Gaël Fichan

Head Fixed Income & Senior Portfolio Manager

What happened last week?

Central banks

This week, Fed’s Dallas Logan noted that the recent surge in long-term Treasury yields might reduce the necessity for the U.S. central bank to raise its benchmark interest rate further. She highlighted that "higher term premiums result in higher term interest rates for the same fed funds rate setting." On the other hand, Fed governor Michelle Bowman maintained her stance that interest rates will likely need to increase to combat inflation. She emphasized that "elevated energy prices could reverse some of the progress we've seen in taming inflation recently." While Fed members hold varying views, the prevailing sentiment leans toward a cautious approach to rate hikes. This is especially pertinent given the latest CPI and PPI reports, both of which revealed another round of surprising upside inflationary pressures. While the market had significantly increased the probability (>50%) of a Fed rate hike by year-end following the CPI release, the chances have now receded to just 33%, a level lower than a week ago (45% chance). In Europe, ECB members were active with ECB President Christine Lagarde reaffirming that the central bank is closely monitoring the impact of previous rate increases and is prepared to raise interest rates again if circumstances require. Notably, there was an increased emphasis on the potential inflationary impact of geopolitical risks, particularly concerning the Israeli-Palestinian conflict, within their speeches. ECB’s Simkus expressed his concern about these geopolitical risks affecting inflation. As the week concluded, the market continues to anticipate no ECB rate hike (with a probability of less than 5%) by year-end. In the UK, BoE Governor Bailey emphasized that upcoming meetings will maintain a tight stance on monetary policy, despite advances in addressing inflation. The UK's economic outlook is characterized as subdued, and monetary policy is operating in a restrictive manner. Bailey underscored the importance of assessing the impact of rate hikes on the economy, particularly in the mortgage market.


In the U.S., credit spreads tightened during the week, defying rising geopolitical tensions. The average spread of the Bloomberg U.S. Investment Grade (IG) corporate bond index closed at 123 bps, a decrease of 2 bps, while the CDX IG 5-year index remained unchanged at 75 bps. The week favored U.S. IG corporate bonds, posting a performance gain of +1% due to lower U.S. interest rates. In the high-yield sector, the trend was similar, with cash markets outperforming the synthetic ones. The average spread of the Bloomberg U.S. High Yield corporate index tightened by 10 bps to 410 bps, while the CDX HY 5-year index remained almost unchanged at 494 bps. The U.S. high yield index recorded a +0.5% increase for the week. JPM's Q3 2023 results provided reassurance to the market, with 5-year CDS tightening by 5 bps. In Europe, all credit indices, both cash and synthetic, tightened. The Itraxx Europe Main index closed the week 1 bp lower at 84 bps, while the Itraxx Xover index decreased by 4 bps to reach 450 bps. Both the Bloomberg EUR IG corporate index and the EUR HY corporate index showed positive performance, up by +0.5% for the week. European subordinated debt also had a strong week, with the ICE BofA Contingent Capital Index posting a gain of more than 1% over the week.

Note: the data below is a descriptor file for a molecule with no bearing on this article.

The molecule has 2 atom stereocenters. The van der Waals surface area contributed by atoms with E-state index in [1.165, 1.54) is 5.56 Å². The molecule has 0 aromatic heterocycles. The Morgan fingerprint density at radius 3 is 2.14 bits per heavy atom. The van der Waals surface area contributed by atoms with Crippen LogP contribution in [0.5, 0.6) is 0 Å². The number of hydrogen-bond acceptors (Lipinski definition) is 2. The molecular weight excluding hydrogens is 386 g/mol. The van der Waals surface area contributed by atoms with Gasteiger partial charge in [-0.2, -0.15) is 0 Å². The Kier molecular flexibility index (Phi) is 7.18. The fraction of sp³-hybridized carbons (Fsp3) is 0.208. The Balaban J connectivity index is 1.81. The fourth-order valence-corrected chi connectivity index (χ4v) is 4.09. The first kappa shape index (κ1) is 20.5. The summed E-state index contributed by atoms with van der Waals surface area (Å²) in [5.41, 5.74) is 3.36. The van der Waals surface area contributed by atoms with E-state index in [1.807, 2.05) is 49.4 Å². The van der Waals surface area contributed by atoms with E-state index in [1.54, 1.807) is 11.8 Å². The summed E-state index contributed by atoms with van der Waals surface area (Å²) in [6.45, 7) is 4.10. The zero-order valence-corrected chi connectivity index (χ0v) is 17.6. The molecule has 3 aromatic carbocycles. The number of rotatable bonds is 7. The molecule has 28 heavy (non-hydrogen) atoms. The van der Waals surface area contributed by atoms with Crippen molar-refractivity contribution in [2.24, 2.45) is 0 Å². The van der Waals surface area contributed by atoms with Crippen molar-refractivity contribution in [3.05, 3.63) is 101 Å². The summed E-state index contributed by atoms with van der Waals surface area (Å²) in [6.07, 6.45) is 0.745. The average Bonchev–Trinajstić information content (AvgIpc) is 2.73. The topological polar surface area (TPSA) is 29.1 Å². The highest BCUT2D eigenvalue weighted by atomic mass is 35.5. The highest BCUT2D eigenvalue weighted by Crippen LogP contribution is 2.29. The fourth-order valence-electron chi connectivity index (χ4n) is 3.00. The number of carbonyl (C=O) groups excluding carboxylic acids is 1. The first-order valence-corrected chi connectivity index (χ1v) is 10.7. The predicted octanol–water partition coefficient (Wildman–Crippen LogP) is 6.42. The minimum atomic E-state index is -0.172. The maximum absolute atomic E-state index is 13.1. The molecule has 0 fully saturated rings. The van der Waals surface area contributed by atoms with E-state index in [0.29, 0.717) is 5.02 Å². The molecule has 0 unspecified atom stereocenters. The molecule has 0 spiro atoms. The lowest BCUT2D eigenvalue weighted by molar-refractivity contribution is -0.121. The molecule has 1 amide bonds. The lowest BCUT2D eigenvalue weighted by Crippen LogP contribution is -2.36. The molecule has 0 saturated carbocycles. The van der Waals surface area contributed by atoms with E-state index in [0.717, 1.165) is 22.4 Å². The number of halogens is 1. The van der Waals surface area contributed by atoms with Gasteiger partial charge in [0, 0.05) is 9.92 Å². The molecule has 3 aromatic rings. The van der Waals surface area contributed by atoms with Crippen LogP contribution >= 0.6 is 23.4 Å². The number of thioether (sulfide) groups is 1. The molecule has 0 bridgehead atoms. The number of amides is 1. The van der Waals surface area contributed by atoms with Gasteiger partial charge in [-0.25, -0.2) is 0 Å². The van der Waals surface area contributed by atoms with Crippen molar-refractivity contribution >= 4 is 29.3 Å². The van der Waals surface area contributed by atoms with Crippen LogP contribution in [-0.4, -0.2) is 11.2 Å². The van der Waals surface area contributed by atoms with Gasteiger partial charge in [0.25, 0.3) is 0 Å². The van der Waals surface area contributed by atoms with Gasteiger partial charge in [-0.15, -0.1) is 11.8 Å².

Is it finally time for the correlation between rates and equities to turn negative? The enduring positive relationship between the two could be under threat due to the rise in geopolitical tensions. US rates demonstrated strength this week, with the Bloomberg US Treasury index recording a +0.75% gain over the week, largely propelled by real rates. Indeed, the 10-year US real yield fell from 2.485 to 2.28 in just one week, while the 10-year US breakeven yield saw a minor uptick from 2.31 to 2.35%. This week saw a pronounced flattening of the US nominal yield curve (2s10s), shifting from -28 to -42. This signifies concerns about macroeconomic stability, likely influenced by the ongoing Israel-Palestine conflict and robust inflation data (U. of Mich. 5-10 Yr Inflation rose to 3% vs. an expected 2.85%). Conversely, the US real yield curve (2s10s) exhibited a slight steepening, moving from -90 to -84 bps, indicating that there is room to navigate in case of stagflation. After reaching its highest level this cycle at 4.8% last week, the 10-year US Treasury yield closed the week at 4.64%. Worth noting is the 30-year US Treasury yield, which decreased by 20bps, accompanied by an auction showing a significant tail—the largest since November 2021. In Europe, it was also a favorable week for rates. The 10-year German yield dropped from 2.88% to 2.73%, driven primarily by real rates. In contrast, the front-end remained stable, with the 2-year German yield ending the week at 3.13%. Notably, a flight to quality trade became evident in the spreads over bund. For the first time since the peak of the COVID pandemic, the difference between the 10-year France and Germany yields rose to 65 bps, before a slight retraction to 63 bps. Interestingly, peripheral spreads (Italy, Spain) did not experience as much turbulence as France.